Often asked how he got his start in the &'grave;business of being Southern,íí Michael Andrew Grissom tells the story of when he was in the fifth grade and teachers were beginning to introduce the students to civics and history. He took his books home and started to wonder about the thing they called the &'grave;Civil War.íí Finally, his mother sat him down and explained very concisely, &'grave;Well, let me tell you how it was. Lee was the good guy, and Grant was the bad guy.íí And Grissom says &'grave;it stuck. I remain solidly convinced to this day that my mother was right.íí Born and raised in South Central Oklahoma, Grissomís first calling was music. He received bachelorís and masterís degrees in music education as well as minors in instrumental music and social studies from the University of Oklahoma. He then taught history and music for several years in secondary schools in Norman and Wynnewood, Oklahoma. After serving as a vocalist and pianist in several musical groups ranging from barbershop quartets to jazz bands, Grissom formed &'grave;The Rebels,íí a country music/gospel band that recorded in Nashville and traveled throughout Dixie. A die-hard Southerner, Grissomís writing career began when he realized there were no all-inclusive books about the heritage of the South; and most importantly in this age of South-bashing, there were few, if any, modern-day books that presented the South in a positive light. Since he felt that it was high time for a strong defense of the South and that no Southern literary figure would write the needed books, he decided to take on that challenge. Grissom began researching and writing at the same time and drew from his natural Southern background. He defined his goal as &'grave;to reinsure the South so that we donít give up any more of our flags, our traditions, and the celebration of our priceless legacy.íí Beginning with Southern by the Grace of God, a celebration of things Southern ; followed by The Last Rebel Yell, a call to the defense of Southern life against all those attempting to tear down Southern culture; and finally, When the South Was Southern , a reminiscence of bygone days, Grissom has compiled a comprehensive trilogy on the culture of the South that people have responded to with an enthusiastic, almost religious fervor. A former member of the Sons of Confederate Veterans, he is the recipient of several awards including the 1975 Oklahoma Heritage Award and the Jefferson Davis Medal. Moving from Nashville back to Wynnewood, Oklahoma, in 1994 after the death of his father, Grissom misses his music. But he stays busy with his full-time writing career and radio talk-show interviews, which are his &'grave;forte.íí Grissom says, &'grave;When they start on the Southern stuff, the phones light up.íí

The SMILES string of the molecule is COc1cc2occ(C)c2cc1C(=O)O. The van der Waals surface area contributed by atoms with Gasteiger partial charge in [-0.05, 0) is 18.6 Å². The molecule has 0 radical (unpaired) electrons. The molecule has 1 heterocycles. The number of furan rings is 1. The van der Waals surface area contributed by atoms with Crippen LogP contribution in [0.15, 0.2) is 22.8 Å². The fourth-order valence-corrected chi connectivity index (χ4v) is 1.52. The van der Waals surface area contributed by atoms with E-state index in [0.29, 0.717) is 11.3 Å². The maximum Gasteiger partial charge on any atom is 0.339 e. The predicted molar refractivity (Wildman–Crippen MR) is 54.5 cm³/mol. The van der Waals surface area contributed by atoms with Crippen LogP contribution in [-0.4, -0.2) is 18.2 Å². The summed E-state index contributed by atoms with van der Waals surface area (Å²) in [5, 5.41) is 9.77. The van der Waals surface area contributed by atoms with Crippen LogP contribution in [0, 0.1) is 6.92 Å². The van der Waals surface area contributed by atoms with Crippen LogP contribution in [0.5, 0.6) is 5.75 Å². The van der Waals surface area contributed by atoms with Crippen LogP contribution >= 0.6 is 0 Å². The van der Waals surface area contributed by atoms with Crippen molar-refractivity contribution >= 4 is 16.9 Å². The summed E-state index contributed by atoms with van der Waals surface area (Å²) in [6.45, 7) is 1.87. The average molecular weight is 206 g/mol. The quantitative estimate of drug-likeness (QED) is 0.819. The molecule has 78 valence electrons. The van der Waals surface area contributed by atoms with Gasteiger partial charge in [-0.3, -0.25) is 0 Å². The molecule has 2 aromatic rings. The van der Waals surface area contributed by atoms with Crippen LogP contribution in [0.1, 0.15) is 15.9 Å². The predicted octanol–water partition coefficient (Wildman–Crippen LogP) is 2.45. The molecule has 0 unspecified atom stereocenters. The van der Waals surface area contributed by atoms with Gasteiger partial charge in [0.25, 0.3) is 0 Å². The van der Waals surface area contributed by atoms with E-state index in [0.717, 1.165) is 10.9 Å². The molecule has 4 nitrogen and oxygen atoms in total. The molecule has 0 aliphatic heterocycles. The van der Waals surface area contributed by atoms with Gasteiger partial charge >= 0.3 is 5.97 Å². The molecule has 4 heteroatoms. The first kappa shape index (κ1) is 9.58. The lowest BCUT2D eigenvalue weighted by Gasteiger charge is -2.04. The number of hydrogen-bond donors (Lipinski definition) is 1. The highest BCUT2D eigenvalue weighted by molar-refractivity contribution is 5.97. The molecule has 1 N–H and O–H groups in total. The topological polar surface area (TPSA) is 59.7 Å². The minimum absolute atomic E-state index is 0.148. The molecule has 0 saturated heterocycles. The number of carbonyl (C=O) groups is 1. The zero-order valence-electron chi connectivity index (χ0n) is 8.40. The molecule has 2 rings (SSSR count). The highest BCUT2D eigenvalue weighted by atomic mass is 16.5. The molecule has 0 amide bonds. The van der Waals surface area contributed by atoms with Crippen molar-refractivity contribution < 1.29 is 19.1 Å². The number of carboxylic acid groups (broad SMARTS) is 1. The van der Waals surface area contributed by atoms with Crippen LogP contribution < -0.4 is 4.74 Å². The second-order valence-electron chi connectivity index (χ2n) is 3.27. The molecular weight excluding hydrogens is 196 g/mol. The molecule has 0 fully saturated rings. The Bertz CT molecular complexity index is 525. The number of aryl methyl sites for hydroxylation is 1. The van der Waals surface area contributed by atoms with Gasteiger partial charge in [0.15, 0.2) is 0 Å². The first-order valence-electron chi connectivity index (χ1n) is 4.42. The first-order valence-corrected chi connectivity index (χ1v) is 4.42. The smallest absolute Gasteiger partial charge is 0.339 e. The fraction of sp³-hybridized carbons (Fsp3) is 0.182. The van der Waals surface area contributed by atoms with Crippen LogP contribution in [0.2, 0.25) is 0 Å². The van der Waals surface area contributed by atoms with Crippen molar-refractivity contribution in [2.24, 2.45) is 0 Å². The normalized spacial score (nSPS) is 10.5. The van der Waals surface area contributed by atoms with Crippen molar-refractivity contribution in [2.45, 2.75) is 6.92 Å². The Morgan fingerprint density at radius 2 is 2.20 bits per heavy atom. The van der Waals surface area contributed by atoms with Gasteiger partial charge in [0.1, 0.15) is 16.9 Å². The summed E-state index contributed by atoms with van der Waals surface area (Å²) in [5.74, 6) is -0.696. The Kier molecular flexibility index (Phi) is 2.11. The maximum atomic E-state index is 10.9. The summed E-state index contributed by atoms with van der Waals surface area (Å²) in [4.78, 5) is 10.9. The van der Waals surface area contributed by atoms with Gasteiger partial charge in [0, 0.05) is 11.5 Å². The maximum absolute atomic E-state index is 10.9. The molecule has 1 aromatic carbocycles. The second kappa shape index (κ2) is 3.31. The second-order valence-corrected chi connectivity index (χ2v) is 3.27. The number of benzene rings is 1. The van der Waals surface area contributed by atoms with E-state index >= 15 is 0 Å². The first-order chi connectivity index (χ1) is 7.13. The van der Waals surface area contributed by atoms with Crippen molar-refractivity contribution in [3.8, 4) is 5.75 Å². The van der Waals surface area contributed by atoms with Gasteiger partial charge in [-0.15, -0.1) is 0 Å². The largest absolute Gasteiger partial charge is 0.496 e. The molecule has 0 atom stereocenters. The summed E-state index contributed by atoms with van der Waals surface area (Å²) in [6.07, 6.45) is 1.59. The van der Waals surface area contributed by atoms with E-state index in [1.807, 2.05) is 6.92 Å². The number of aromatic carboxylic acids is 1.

When the South Was Southernby Michael Grissom, Michael A. Grissom
Michael Andrew Grissom has gathered what may be for many Americans the first glimpse into the South's former way of life. His new book, When the South Was Southern, the culmination of his trilogy on Southern culture that began with Southern by the Grace of God, is a collection of photographs, postcards, and tintypes that serves as tangible proof that the grand Old
Michael Andrew Grissom has gathered what may be for many Americans the first glimpse into the South's former way of life. His new book, When the South Was Southern, the culmination of his trilogy on Southern culture that began with Southern by the Grace of God, is a collection of photographs, postcards, and tintypes that serves as tangible proof that the grand Old South did indeed exist.
Since Southern history, culture, and architecture have often been downplayed in modern textbooks, many Americans have little concept of the Southern life in the days past. Here we see the families, the towns, the charm and elegance of the early South. The faces in these pictures show this region's real spirit, and in many ways, this book does for the South what Walker Evans and James Agee's book did for the Great Depression--reveal its haunting beauty undeniably.
With each photograph, Grissom provides an explanatory note or a bit of history. Some of them will break your heart, like pictures of young men soon to be killed in battle followed by accounts of the brutality suffered by the loved ones they left behind.
Many of the photos depict church and social traditions nearly extinct (see "All-Day Preachin' and Dinner on the Ground''). Others tell amazing stories of courageous Southern citizens like Emma Sansom, who risked her life to show Gen. Nathan Bedford Forrest a hidden crossing on the Black Creek in Alabama.
A valuable addition to any library, north or south, When the South Was Southern is sure to bring fresh insights into the old South as well as a revived and well-deserved interest in carrying on its memory.
- Pelican Publishing Company, Incorporated
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- Product dimensions:
- 6.00(w) x 9.00(h) x (d)
- Age Range:
- 15 - 17 Years
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